Herb Can Help Avoid Drug Resistance in Treating Lung Cancer: New Study

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Lung cancer ranks as the No.1 killer of all cancers globally. The main treatment method of Western medicine for non-small cell lung cancer, the most common type of lung cancer, is targeted therapy.

However, a thorny problem with targeted therapy is the development of drug resistance in patients.

Lee Mi-hyun, a pre-Korean medicine professor at Dongshin University in South Korea, announced on Nov. 14 that the extract of a herb “costustoot” could solve the problem of patients’ resistance to the targeted drug Osimertinib.

Lung cancer can be pathologically divided into small lung cancer and non-small cell lung cancer (NSCLC). More than 80 percent of lung cancer patients have non-small cell lung cancer, and about 50 percent of non-small cell lung cancers have mutations in the epidermal growth factor receptor (EGFR).

In treating the gene mutation, if the patient is injected with the targeted anti-cancer agent Osimertinib for a long period of time, the body will develop resistance to the drug, reducing the effectiveness of the treatment.

Osimertinib is a third-generation epidermal growth factor receptor inhibitor (EGFR-tyrosine kinase inhibitors, EGFR-TKIs), a targeted drug.

It was approved by the Food and Drug Administration and the European Union in 2017 for the treatment of non-small cell lung cancer and by the China Food and Drug Administration in 2018 for the treatment of advanced or metastatic non-small cell lung cancer.

Epoch Times Photo
A study shows that the extract of the herb “costustoot” could solve the problem of patients’ resistance to the targeted drug Osimertinib. (illustration/Shutterstock)

Lee found that this resistance is due to the over presence of MEK and AKT proteins that affect cancer cell proliferation and survival.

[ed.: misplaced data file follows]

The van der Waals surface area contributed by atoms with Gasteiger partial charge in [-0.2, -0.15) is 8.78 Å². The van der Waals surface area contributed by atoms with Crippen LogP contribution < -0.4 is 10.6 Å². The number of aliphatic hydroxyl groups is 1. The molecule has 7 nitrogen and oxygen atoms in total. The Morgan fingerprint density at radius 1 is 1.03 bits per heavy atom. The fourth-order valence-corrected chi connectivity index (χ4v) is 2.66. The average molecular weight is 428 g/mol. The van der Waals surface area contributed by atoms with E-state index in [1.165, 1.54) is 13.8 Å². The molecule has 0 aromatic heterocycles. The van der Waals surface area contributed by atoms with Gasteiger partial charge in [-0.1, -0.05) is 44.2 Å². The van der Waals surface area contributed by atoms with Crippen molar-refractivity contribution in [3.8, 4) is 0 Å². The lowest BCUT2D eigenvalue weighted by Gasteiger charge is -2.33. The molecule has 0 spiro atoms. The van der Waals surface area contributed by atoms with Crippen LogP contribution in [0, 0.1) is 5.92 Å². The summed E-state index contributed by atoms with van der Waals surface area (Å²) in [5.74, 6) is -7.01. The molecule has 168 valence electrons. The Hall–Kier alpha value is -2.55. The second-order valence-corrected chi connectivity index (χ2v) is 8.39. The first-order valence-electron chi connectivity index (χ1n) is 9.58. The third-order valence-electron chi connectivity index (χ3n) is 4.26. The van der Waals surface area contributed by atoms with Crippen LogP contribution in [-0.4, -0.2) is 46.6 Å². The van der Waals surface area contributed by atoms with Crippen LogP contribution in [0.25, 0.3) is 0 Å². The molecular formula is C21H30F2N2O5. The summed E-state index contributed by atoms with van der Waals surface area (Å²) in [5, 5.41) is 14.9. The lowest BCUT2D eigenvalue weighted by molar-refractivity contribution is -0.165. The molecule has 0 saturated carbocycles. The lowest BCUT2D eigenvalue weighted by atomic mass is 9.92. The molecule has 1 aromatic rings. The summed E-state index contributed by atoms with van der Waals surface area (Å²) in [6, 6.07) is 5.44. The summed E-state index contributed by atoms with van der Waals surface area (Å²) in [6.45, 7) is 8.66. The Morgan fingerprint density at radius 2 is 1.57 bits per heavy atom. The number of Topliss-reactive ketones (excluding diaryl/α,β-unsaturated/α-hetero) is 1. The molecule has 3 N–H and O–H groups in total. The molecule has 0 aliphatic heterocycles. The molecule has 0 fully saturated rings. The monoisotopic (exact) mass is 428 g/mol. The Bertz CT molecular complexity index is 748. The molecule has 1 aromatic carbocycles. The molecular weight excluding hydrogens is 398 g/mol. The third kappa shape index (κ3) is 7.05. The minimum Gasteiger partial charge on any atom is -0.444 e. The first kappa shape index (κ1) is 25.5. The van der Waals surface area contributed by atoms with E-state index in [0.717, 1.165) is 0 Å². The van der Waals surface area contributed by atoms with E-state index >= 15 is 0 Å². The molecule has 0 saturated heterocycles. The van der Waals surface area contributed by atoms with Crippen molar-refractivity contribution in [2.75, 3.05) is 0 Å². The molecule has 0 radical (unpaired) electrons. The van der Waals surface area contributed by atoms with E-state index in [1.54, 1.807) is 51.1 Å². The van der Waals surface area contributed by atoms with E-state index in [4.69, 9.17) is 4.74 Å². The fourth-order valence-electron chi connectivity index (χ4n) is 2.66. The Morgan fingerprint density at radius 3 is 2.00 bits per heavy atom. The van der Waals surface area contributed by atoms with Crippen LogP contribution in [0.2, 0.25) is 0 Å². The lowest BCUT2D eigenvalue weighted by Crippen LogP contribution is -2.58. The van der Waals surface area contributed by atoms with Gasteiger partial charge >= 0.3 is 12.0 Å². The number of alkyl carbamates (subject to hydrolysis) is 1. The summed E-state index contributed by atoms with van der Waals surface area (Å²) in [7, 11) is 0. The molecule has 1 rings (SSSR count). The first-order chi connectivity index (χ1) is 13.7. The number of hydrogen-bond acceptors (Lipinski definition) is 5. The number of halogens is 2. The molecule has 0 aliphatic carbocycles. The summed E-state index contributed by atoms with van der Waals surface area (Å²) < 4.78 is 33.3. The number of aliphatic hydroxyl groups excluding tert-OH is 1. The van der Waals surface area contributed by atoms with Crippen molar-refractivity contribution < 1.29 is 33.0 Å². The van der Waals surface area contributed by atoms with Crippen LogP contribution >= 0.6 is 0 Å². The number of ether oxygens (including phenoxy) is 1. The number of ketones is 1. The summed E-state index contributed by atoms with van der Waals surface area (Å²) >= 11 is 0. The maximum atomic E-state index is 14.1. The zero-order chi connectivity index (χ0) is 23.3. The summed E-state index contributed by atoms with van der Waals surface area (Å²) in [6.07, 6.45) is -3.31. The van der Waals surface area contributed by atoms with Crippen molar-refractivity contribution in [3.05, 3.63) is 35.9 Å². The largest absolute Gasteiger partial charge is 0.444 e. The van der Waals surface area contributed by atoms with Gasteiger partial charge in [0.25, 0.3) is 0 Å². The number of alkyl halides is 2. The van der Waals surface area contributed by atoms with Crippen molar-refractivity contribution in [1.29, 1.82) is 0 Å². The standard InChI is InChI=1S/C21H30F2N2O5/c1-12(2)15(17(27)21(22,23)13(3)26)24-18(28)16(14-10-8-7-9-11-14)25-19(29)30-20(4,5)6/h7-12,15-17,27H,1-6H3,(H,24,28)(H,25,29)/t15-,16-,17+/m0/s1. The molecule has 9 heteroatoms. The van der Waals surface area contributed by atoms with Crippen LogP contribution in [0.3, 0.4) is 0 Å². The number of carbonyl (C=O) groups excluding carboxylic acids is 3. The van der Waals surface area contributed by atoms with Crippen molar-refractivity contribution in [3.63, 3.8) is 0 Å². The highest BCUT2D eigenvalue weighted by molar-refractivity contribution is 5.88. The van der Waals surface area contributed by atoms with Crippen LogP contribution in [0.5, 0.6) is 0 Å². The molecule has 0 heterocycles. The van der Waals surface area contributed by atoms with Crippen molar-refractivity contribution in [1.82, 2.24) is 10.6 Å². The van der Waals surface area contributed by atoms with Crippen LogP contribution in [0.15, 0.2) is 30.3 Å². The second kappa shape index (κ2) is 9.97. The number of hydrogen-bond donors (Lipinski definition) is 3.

Based on this, Lee confirmed that costunolide, extracted from the roots of costustoot, was able to target MEK and AKT proteins, effectively blocking cancer appreciation and inducing death in oxitinib-resistant cells and animal models.

From the perspective of Korean medicine (traditional Chinese medicine), costustoot is mainly used to treat thoracic or epigastric abdominal distension, jaundice, lack of appetite, diarrhea, tenesmus, and food stagnation.

Modern pharmacological studies have shown that costustoot has the functions of protecting gastric mucosa, anti-inflammatory, analgesic, regulating gastrointestinal motility, improving gallbladder, inhibiting pathogenic microorganisms, and anti-tumor.

“We are conducting various studies to solve the problem of drug resistance in the treatment of lung cancer by Western medicine, and we will try to make these studies an opportunity for the development of Korean medicine,” Lee said.

The results of Lee’s joint research with the China-U.S. Hormel Cancer Institute were published in the international journal Molecular Cancer on Oct. 6.

Epoch Health articles are for informational purposes and are not a substitute for individualized medical advice. Please consult a trusted professional for personal medical advice, diagnoses, and treatment. Have a question? Email us at HealthReporter@epochtimes.nyc

Lisa Bian


Lisa Bian is a Korea-based writer for The Epoch Times focusing on Korean society, its culture, and international relations.

Angela Bright


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